‘Teach adolescent girls on use of contraceptives’

The Field Assistant of Planned Parenthood Association of Ghana (PPAG), a non-governmental organisation, Mr Joshua Andoh has called on educationists in the country to teach adolescent girls on the need to use contraceptives.

According to him, Comprehensive Sexuality Education (CSE) implemented by the Ghana Education Service (GES) entailed the education of students to embrace the use of contraceptives in preventingunwanted pregnancy.

Addressing Young and Wise Youth Leadership ( YoLe)in-school club debate on Friday in Essuehyia, Mr Andoh indicated that most educationists in the country teach students on the need to abstain from sex but failed to add the use of contraceptives in the teaching of abstinence.

That, he said has increased economic burden and dependency ratio, thus underscored the need for teachers, individuals and parents to teach teenagers in adopting modern contraceptive methods as a means of abstinence to improve the economy.

  • Mr Andoh lamented that the wrong perception about the use of contraceptives such as condoms and pills had rather crippled the growth of the nation, saying, “Many students in the Ekumfi District have dropped out of school based on teenage pregnancy.”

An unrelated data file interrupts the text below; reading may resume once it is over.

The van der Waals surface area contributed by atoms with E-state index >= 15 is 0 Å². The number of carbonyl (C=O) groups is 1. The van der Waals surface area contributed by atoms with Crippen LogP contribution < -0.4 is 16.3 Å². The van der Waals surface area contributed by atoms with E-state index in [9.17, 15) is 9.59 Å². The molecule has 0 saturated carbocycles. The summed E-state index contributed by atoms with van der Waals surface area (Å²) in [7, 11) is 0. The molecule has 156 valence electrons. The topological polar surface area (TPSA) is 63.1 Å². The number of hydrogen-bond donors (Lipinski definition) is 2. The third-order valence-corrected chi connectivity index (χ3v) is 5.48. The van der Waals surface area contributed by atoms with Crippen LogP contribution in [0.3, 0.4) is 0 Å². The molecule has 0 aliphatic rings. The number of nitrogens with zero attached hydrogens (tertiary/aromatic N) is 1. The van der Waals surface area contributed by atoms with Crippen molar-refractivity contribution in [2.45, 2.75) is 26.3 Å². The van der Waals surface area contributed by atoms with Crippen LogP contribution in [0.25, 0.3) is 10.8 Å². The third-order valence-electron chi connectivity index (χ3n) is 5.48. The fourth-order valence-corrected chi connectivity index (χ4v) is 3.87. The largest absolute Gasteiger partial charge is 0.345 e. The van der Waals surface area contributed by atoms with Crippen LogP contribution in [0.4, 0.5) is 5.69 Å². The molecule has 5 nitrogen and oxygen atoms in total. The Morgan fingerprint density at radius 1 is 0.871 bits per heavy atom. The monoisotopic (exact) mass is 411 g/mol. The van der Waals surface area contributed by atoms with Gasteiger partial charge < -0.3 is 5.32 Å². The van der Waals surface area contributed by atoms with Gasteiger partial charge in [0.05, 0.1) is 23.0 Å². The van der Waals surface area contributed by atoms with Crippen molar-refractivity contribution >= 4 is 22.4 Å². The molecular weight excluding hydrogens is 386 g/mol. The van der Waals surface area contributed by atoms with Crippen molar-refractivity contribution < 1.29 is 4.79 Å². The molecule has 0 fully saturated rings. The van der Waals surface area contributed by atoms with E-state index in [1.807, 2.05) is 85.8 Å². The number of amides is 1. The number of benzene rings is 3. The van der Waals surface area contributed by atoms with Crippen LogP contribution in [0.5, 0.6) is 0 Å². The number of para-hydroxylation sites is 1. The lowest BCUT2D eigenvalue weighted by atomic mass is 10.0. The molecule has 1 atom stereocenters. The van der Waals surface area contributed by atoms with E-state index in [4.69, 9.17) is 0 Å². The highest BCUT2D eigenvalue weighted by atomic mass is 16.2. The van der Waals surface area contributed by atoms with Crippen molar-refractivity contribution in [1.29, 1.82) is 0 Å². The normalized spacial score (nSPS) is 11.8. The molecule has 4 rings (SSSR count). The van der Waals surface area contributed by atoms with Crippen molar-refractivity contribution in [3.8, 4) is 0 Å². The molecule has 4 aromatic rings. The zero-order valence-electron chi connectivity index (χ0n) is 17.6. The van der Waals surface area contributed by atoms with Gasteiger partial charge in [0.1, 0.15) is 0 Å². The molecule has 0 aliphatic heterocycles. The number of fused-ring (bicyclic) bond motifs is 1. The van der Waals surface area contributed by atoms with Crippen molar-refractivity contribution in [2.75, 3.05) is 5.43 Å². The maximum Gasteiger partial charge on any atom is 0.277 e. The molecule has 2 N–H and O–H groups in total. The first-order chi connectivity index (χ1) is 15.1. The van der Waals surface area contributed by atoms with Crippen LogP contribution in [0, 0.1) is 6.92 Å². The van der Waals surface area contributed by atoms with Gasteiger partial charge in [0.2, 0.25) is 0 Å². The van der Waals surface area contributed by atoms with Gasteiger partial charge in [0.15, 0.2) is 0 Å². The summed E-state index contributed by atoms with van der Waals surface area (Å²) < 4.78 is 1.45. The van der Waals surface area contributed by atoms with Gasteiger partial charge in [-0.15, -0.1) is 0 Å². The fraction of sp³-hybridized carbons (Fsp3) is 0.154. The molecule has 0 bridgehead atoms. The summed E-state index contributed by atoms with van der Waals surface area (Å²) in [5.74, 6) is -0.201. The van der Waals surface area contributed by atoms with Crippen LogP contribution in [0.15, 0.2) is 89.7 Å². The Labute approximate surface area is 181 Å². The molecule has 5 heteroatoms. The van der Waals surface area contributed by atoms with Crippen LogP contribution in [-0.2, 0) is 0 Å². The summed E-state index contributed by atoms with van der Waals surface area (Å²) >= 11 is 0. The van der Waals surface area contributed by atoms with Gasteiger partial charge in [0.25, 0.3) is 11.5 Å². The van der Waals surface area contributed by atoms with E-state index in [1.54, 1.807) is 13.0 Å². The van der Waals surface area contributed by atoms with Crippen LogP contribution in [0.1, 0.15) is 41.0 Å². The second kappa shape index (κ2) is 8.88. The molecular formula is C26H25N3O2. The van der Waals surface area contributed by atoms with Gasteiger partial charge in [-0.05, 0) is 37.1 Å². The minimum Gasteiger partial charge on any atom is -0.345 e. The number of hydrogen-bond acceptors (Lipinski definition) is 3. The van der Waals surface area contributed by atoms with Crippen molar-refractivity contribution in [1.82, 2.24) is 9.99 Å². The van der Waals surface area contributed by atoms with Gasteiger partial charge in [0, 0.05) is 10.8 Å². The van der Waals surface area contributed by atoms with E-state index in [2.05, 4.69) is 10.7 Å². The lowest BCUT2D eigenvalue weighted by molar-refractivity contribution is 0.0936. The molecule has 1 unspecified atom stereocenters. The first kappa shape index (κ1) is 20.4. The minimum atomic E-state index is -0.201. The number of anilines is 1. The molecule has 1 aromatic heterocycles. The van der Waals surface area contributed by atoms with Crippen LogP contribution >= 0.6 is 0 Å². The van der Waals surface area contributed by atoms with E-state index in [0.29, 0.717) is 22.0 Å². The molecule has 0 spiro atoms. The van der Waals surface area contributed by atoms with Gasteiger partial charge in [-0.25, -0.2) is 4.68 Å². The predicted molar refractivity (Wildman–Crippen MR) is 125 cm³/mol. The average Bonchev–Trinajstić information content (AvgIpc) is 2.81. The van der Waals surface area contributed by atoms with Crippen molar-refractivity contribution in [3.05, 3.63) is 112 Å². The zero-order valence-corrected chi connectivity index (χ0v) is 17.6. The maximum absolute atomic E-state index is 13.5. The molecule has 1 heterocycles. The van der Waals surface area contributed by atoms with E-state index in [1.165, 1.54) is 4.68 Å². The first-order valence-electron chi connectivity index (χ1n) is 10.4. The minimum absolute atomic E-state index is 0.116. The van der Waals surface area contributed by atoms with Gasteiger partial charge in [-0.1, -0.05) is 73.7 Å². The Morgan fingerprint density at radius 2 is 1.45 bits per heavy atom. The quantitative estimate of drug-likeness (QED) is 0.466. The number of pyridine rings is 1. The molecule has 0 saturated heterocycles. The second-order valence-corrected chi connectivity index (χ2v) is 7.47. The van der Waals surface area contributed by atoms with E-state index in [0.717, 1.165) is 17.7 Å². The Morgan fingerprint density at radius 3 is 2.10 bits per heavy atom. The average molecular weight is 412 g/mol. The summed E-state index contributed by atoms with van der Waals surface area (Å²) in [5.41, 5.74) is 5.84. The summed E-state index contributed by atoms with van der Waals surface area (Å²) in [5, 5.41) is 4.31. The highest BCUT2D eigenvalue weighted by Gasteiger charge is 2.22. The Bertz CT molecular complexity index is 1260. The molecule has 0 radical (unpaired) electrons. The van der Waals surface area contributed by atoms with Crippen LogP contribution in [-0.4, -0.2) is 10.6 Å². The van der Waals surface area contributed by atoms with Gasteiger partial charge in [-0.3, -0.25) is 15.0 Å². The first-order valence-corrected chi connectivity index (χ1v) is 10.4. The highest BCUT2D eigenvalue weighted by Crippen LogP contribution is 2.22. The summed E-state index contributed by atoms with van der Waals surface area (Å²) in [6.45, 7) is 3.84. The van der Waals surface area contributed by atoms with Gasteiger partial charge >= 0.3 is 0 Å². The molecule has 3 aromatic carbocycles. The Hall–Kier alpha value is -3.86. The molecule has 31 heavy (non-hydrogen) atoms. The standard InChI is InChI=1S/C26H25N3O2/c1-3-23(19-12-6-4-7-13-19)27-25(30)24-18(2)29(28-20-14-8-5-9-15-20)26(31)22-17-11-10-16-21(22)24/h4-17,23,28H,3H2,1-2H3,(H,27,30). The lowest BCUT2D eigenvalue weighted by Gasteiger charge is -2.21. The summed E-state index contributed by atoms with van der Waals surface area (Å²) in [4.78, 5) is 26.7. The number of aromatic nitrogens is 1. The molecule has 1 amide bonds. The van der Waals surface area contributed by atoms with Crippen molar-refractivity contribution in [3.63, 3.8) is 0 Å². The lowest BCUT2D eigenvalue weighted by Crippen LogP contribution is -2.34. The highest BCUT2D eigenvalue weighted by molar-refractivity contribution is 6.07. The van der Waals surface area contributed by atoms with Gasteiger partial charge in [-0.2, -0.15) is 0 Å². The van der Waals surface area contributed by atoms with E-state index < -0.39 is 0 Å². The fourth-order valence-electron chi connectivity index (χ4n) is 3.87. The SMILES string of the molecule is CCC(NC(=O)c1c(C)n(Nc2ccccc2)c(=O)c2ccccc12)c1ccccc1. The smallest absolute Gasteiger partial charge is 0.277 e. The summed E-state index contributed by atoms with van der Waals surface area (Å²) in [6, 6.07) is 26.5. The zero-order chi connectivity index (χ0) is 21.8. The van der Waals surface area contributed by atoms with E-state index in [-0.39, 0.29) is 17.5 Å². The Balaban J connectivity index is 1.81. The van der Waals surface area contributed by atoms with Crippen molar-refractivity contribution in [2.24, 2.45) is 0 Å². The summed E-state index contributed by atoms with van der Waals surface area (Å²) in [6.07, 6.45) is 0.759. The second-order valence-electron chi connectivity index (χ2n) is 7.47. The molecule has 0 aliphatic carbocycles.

He observed that teenagers were not heeding to the abstinence advice, adding that the use of contraceptives would not only tackle the issue of teenage pregnancy but would also curb the spread of sexually transmitted diseases among the youth.

Mr Andoh promised his outfit’s commitment to educate pupils and teenagers on the need to plan their child birth and equip them with necessary skills for them to become meaningful adults.

Mrs Dorcas Brenda Asare, Director of Education at Ekumfi District in the Central Region, promised her outfit’s readiness to holistically teach CSE for children to abstain from sex.

She stated that ignorance of students on sexual education was costing the nation and urged teachers to educate students on the topic to create awareness for pupils to secure themselves against sex and its related diseases.

Mrs Asare also called on parents to monitor their wards on the use oftechnology, stressing that some log into sites that had negative implication on their psychological wellbeing and cautioned them to use technology to learn and boost their academic performance.

She entreated health workers in the area to support PPAG in beefing up sexual education to reduce teenage pregnancy.

The debate was between Essuehyia District Assembly Basic School and Attakwa TI Ahmadiyya Basic School and was organised by PPAG in collaboration with the National Youth Authority.

After series of solid points raised by the contenders of Ahmadiyya School for the motion on the topic, ‘Should students be allowed to use contraceptives’, the school emerged winner of the debate.


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